2. “foundation of the apostles and prophets” (Eph. 2:20)
      3. “[Jesus] gave some to be apostles, some prophets” (Eph. 4:1-12)
  3. Given their importance, second only to the apostles, we need to very carefully evaluate several claims we often hear concerning “prophets” and prophecy in our day.

    1. Claim #1: NT prophecy differs from OT prophecy in that it contains a mixture of both truth and error.

    2. Claim #2: NT prophecy differs from OT prophecy, focusing on encouragement and edification rather than prediction.

    3. Claim #3: NT prophets, similar to Agabus in this passage, are among us today.

  4. Claim #1: NT prophecy differs from OT prophecy in that it can contain a mixture of truth and error.

    1. Really?!

      Wayne Grudem has written a popular theology supportive of the modern prophecy movement.

      Most charismatic teachers today would agree that contemporary prophecy is not equal to Scripture in authority. Though some will speak of prophecy as being the “word of God” for today, there is almost uniform testimony from all sections of the charismatic movement that prophecy is imperfect and impure, and will contain elements that are not to be obeyed or trusted. For example, Bruce Yocum, the author of a widely used charismatic book on prophecy, writes, “Prophecy can be impure—our own thoughts or ideas can get mixed into the message we receive—whether we receive the words directly or only receive a sense of the message.”7

    2. The coming famine was shown “by the Spirit”

    3. Paul’s predicted bondage was also given by inspiration: “thus says the Holy Spirit”

      1. This is equivalent to the phrase, “thus says the Lord,” found throughout the Old Testament.
      2. Wayne Grudem describes what he thinks this phrase should be understood to mean in connection with modern so-called prophetic utterances:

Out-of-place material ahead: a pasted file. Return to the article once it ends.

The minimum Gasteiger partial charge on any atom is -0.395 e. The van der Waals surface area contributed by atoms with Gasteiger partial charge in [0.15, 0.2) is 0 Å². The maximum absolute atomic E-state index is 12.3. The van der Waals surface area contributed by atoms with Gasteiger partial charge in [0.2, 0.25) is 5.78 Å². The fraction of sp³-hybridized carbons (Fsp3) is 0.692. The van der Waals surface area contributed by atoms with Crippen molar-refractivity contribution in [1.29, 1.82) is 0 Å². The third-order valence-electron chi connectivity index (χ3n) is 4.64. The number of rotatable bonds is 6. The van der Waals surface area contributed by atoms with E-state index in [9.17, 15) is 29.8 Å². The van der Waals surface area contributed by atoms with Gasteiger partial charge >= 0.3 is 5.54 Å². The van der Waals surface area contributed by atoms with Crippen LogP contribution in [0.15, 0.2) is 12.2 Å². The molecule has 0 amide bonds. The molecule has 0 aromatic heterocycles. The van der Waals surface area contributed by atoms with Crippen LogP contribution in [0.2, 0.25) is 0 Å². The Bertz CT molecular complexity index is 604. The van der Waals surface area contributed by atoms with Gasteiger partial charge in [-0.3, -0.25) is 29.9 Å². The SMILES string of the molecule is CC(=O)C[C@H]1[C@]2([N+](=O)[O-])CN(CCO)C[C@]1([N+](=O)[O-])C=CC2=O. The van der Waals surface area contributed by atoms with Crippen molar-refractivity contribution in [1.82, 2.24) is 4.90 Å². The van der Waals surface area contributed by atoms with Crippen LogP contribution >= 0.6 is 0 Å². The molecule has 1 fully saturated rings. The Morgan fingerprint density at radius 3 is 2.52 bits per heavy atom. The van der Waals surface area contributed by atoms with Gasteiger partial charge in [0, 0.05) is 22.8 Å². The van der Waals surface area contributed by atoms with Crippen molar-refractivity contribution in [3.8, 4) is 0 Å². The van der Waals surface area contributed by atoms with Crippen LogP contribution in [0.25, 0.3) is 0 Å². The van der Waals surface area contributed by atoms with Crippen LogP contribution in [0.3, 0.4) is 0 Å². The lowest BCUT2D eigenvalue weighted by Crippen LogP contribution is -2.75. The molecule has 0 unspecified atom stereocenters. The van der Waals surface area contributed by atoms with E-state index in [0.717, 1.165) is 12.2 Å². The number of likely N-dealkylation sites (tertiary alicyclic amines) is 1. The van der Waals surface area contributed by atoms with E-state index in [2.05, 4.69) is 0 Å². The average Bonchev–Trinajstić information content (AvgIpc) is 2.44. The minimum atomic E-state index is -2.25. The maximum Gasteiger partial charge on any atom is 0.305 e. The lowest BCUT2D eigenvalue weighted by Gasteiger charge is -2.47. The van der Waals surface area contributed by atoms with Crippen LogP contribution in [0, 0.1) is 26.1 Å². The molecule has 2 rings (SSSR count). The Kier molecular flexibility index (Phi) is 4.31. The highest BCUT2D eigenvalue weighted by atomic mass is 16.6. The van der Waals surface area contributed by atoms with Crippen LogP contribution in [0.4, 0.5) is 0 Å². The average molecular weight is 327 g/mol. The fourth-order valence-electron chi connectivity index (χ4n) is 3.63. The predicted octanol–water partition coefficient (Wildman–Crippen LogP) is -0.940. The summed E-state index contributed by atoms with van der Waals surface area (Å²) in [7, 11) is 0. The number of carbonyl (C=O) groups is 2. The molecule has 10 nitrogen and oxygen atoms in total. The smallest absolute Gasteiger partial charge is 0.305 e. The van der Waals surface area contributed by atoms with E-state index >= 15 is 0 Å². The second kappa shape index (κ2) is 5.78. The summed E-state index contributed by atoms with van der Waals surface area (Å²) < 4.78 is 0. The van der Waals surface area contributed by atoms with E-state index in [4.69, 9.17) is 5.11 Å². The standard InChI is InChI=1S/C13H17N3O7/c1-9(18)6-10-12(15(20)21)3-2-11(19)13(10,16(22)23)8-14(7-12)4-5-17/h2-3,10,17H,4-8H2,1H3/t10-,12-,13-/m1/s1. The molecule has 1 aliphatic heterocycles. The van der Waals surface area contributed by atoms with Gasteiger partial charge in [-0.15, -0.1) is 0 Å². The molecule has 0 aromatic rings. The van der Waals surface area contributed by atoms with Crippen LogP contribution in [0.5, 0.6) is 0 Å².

The phrase can apparently mean, “This is generally (or approximately) what the Holy Spirit is saying to us.” If someone really does think God is bringing something to mind which should be reported in the congregation, there is nothing wrong with saying, “I think the Lord is putting on my mind that . . .” or “It seems to me that the Lord is showing us . . .” or some similar expression. Of course that does not sound as “forceful” as “Thus says the Lord,” but if the message is really from God, the Holy Spirit will cause it to speak with great power to the hearts of those who need to hear.8

      3. You must be joking! Are there any such timid prophetic pronouncements to be found anywhere in all of Scripture?!!
    4. The Holy Spirit is the Spirit of Truth

      1. What did Jesus say concerning the Spirit?
        1. “And I will pray the Father, and He will give you another Helper, that He may abide with you forever—the Spirit of truth, whom the world cannot receive, because it neither sees Him nor knows Him; but you know Him, for He dwells with you and will be in you” (John 14:16).
        2. “But when the Helper comes, whom I shall send to you from the Father, the Spirit of truth who proceeds from the Father, He will testify of Me” (John 15:26).